A 79-year-old Grafton man, his wife, and his company are facing criminal charges of draining a 55-gallon drum of cyanide into the Rocky River, killing nearly 31-thousand fish.
M.L. Schultze of Ohio Public Radio station WKSU has more on a mystery that began... last April.
It was Earth Day when visitors noticed the first of thousands of dead turtles, frogs, troutlings and other fish along the East Branch of the Rocky River. They called investigators, who determined that just about all of the fish in a three-mile stretch in that area of the Mill Stream Run Reservation were dead.
Later, they figured out they'd been poisoned with cyanide. And now, according to an indictment released by a federal grand jury, they think they know who done it.
Mike Tobin is spokesman for the U.S. attorneys office.
"Renato Montorsi runs a company called Kennedy Mint, which is located in Strongsville. That company sells collectable coins, but used to be involved in metal plating. And because of that, they had a 55-gallon drum of liquid cyanide that was used in the plating process. In April, according to the indictment, Mr. Montorsi tried to dispose of the 55-gallon drum in the Dumpster, but the drum was labeled as toxic, it had a skull and crossbones on it, and the trash company refused to take it.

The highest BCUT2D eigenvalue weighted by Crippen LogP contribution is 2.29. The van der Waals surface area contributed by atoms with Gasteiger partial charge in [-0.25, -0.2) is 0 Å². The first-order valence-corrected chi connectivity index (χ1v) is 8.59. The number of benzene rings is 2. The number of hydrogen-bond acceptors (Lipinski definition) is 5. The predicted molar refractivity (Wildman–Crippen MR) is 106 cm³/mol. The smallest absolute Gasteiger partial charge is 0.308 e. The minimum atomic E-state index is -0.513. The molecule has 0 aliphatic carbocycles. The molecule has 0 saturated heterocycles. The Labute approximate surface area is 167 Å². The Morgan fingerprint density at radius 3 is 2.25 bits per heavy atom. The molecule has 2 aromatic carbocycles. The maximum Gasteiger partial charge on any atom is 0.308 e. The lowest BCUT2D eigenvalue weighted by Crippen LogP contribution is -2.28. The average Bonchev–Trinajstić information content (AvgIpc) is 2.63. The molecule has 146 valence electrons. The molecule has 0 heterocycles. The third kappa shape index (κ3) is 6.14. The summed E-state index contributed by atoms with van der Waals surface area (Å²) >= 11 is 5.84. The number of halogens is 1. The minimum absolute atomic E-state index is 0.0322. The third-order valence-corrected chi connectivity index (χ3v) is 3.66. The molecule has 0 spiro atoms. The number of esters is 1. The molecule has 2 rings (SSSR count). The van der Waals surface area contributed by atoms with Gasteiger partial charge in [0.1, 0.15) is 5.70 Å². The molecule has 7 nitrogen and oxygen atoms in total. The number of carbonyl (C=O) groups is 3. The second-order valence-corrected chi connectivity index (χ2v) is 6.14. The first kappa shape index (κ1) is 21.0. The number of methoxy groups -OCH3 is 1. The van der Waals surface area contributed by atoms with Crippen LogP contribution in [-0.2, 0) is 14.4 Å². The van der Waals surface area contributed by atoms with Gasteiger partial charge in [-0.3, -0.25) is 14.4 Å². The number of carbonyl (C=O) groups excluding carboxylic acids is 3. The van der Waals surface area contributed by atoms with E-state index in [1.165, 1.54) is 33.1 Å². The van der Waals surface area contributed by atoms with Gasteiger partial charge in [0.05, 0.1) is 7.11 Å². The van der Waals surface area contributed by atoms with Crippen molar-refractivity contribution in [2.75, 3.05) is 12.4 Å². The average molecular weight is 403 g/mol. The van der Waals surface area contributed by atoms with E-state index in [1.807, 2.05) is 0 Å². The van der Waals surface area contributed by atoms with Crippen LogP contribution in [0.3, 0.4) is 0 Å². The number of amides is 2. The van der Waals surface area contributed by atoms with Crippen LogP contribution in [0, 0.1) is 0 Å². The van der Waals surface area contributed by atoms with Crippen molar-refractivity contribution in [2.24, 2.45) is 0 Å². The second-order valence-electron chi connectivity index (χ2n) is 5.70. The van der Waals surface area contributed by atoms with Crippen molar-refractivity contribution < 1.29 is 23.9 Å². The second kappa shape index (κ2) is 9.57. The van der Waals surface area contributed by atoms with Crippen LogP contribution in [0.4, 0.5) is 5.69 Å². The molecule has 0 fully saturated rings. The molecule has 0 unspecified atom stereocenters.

"So according to the indictment, Mr. Montorsi takes the 55-gallon drum, moves it to spot in his parking lot over the storm sewer, punches a hole in it and lets the liquid cyanide drain into the storm sewer which then goes directly into the Rocky River."
Crews from state, federal and local agencies worked on the spill, and the Northeast Ohio Regional Sewer District used dye testing to figure out that the chemical was cyanide and where it came from.
Tobin says the emptied drum was found at Montorsi's home, after he and his wife, Teresina, had denied knowing where it was. That's why they're facing charges of conspiracy and obstruction of justice.
The Montorsis attorney, Richard Blake, declined to comment, saying he hadn't had time to review the indictment.
Tobin says the case is unusual, but not unique.
"I don't recall one as (direct) cause and effect, where you punch a hole, the liquid drains in, and then you have the dead fish. But, the sad reality is that we do deal with companies all the time discharging all sorts of waste."
The area of the fish kills is stocked each spring and draws sports fishermen from throughout the region. If he's convicted, Montorsi could be facing up to 20 years in prison.